Town Meeting Voters To Consider $12.8 Million for Land Conservation in 2006
FOR IMMEDIATE RELEASE
Jack Savage, VP for Communications & Outreach
Society for the Protection of New Hampshire Forests
(603) 224-9945, ext. 330;
TOWN MEETING VOTERS TO CONSIDER $12.8 MILLION FOR LAND CONSERVATION IN 2006
Land protection measures are on warrants in 32 communities
CONCORD, N.H., March 8, 2006–Concerned about rapid growth that's changing the landscape of their communities, voters in 32 New Hampshire communities will consider funding measures totaling $12.8 million for land protection during the 2006 town meeting season.
This year's town meeting conservation efforts range from bonds for specific land protection projects in towns such as Weare ($700,000 to help conserve 600 acres) and Nottingham ($850,000 toward an easement on the 2,036-acre Mulligan Forest) to general open space bonds in southern tier towns such as Hollis ($3 million), Londonderry ($1 million) and Fremont ($1 million). In addition to the 32 towns considering bonds or appropriations for land conservation, 14 towns will vote on setting aside Land Use Change Taxes for conservation purposes.
In Hebron voters will be asked to approve a $1.5 million bond to acquire 450 acres-including a mile of frontage on the Cockermouth River and access to Spectacle Pond—to be set aside as a Town Forest. The Forest Society is soliciting pledges from private donors to purchase a conservation easement to permanently protect the Town Forest should the measure pass.
In Nottingham, voters will be asked to approve an $850,000 bond to help fund the purchase of a conservation easement on 2,036 acres known as Mulligan Forest. Owned by siblings Jim and Rick Fernald and Deb Fernald Stevens, the property includes well-managed working forest, six miles of frontage along the Bean and North Rivers, rich wildlife habitat and five miles of woods roads and trails. The conservation easement would permanently protect the land from development, preserve its water resources, and guarantee public pedestrian access. The land would continue to be privately-owned and managed, and pay property and timber taxes. The Forest Society would hold and monitor the easement, ensuring the land's permanent protection.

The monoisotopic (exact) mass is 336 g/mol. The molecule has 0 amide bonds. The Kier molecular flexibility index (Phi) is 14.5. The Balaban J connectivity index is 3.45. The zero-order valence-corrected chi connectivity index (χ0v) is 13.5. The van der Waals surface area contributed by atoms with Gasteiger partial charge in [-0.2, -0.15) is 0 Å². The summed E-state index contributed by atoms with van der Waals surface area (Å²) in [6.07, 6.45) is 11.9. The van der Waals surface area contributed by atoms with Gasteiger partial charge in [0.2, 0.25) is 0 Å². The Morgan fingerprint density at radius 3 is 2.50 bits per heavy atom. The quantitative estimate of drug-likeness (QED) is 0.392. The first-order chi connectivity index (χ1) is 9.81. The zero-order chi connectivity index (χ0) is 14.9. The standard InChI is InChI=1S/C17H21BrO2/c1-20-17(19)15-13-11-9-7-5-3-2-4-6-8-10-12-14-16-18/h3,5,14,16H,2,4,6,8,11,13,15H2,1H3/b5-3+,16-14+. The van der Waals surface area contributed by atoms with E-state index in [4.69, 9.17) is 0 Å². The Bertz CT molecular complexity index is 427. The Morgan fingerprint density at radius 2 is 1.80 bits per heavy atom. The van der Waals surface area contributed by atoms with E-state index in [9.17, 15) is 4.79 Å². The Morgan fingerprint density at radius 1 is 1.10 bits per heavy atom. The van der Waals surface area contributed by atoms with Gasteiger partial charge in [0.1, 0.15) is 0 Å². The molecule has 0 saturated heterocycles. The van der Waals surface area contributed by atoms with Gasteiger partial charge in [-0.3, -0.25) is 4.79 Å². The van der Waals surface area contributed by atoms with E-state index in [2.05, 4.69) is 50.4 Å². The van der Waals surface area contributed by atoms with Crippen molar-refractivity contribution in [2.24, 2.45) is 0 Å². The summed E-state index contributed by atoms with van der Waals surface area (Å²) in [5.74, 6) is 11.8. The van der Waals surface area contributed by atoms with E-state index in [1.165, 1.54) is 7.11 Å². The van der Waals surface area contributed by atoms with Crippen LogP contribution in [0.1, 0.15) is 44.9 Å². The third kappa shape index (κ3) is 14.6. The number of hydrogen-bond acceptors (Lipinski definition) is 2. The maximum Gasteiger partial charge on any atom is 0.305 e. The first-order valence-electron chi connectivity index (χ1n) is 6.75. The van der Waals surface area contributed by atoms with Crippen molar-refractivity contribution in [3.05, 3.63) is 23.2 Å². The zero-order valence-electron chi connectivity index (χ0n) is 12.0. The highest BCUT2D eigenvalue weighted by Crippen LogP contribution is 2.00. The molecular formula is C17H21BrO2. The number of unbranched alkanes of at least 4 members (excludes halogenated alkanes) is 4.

In Lee, a town that has used land conservation as a tool to protect its agricultural character and history, the warrant includes seven separate land conservation articles totaling appropriations of $867,000-primarily from existing funds.
Each year the Forest Society, the state's largest land conservation organization, surveys all 234 New Hampshire towns to collect land conservation appropriation data. Since 2001, New Hampshire communities have approved more than $121.3 million for land conservation. Municipal conservation appropriations seemed to peak in 2003, corresponding with funding levels for the Land and Community Heritage Investment Program (LCHIP), a state program whose funding has been severely limited more recently.
"It's interesting to note that the pattern of total municipal appropriations for land conservation follows closely the pattern of LCHIP funding," observed Chris Wells, Director of Policy for the Forest Society. "It seems to support the original idea behind LCHIP—that a modest state commitment to conservation leverages far greater public and private investment in the protection of working forests, critical watersheds, and important wildlife habitat."
Click here for a complete list of town meeting conservation initiatives.
The Society for the Protection of New Hampshire Forests (www.forestsociety.org) is the state's oldest and largest non-profit land conservation organization. In order to preserve the quality of life New Hampshire residents know today, the goal of the Forest Society, in partnership with other conservation organizations, private landowners, and government, is to conserve an additional one million acres of the state's most significant natural lands for trails, parks, farms and forests by 2026.